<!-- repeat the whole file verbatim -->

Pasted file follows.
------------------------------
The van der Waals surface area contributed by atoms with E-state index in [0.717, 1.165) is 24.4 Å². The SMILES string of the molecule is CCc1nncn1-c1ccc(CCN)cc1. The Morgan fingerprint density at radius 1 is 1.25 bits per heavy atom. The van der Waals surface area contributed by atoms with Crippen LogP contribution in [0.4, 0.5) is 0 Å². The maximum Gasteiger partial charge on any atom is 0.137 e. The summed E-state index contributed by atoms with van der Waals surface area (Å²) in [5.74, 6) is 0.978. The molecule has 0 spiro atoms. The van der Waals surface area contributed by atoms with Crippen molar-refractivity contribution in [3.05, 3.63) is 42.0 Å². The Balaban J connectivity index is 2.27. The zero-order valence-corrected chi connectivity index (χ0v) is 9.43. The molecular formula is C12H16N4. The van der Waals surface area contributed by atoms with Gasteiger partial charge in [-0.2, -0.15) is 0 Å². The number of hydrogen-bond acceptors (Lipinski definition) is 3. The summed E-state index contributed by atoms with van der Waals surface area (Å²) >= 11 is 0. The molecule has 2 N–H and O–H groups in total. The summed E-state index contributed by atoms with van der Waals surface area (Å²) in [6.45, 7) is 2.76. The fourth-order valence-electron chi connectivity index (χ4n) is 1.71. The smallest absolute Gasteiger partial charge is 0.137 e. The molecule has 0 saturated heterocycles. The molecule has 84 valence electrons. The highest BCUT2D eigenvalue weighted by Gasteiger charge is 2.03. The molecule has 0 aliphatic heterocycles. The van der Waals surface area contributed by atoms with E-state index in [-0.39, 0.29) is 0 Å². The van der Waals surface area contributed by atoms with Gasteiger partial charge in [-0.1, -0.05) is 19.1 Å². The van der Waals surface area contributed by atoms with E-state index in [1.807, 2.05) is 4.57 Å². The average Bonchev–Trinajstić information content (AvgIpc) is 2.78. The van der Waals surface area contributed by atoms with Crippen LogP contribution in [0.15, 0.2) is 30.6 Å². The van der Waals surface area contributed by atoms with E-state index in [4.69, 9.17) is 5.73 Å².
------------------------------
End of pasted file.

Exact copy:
The van der Waals surface area contributed by atoms with E-state index in [0.717, 1.165) is 24.4 Å². The SMILES string of the molecule is CCc1nncn1-c1ccc(CCN)cc1. The Morgan fingerprint density at radius 1 is 1.25 bits per heavy atom. The van der Waals surface area contributed by atoms with Crippen LogP contribution in [0.4, 0.5) is 0 Å². The maximum Gasteiger partial charge on any atom is 0.137 e. The summed E-state index contributed by atoms with van der Waals surface area (Å²) in [5.74, 6) is 0.978. The molecule has 0 spiro atoms. The van der Waals surface area contributed by atoms with Crippen molar-refractivity contribution in [3.05, 3.63) is 42.0 Å². The Balaban J connectivity index is 2.27. The zero-order valence-corrected chi connectivity index (χ0v) is 9.43. The molecular formula is C12H16N4. The van der Waals surface area contributed by atoms with Gasteiger partial charge in [-0.2, -0.15) is 0 Å². The number of hydrogen-bond acceptors (Lipinski definition) is 3. The summed E-state index contributed by atoms with van der Waals surface area (Å²) >= 11 is 0. The molecule has 2 N–H and O–H groups in total. The summed E-state index contributed by atoms with van der Waals surface area (Å²) in [6.45, 7) is 2.76. The fourth-order valence-electron chi connectivity index (χ4n) is 1.71. The smallest absolute Gasteiger partial charge is 0.137 e. The molecule has 0 saturated heterocycles. The molecule has 84 valence electrons. The highest BCUT2D eigenvalue weighted by Gasteiger charge is 2.03. The molecule has 0 aliphatic heterocycles. The van der Waals surface area contributed by atoms with E-state index in [-0.39, 0.29) is 0 Å². The van der Waals surface area contributed by atoms with Gasteiger partial charge in [-0.1, -0.05) is 19.1 Å². The van der Waals surface area contributed by atoms with E-state index in [1.807, 2.05) is 4.57 Å². The average Bonchev–Trinajstić information content (AvgIpc) is 2.78. The van der Waals surface area contributed by atoms with Crippen LogP contribution in [0.15, 0.2) is 30.6 Å². The van der Waals surface area contributed by atoms with E-state index in [4.69, 9.17) is 5.73 Å².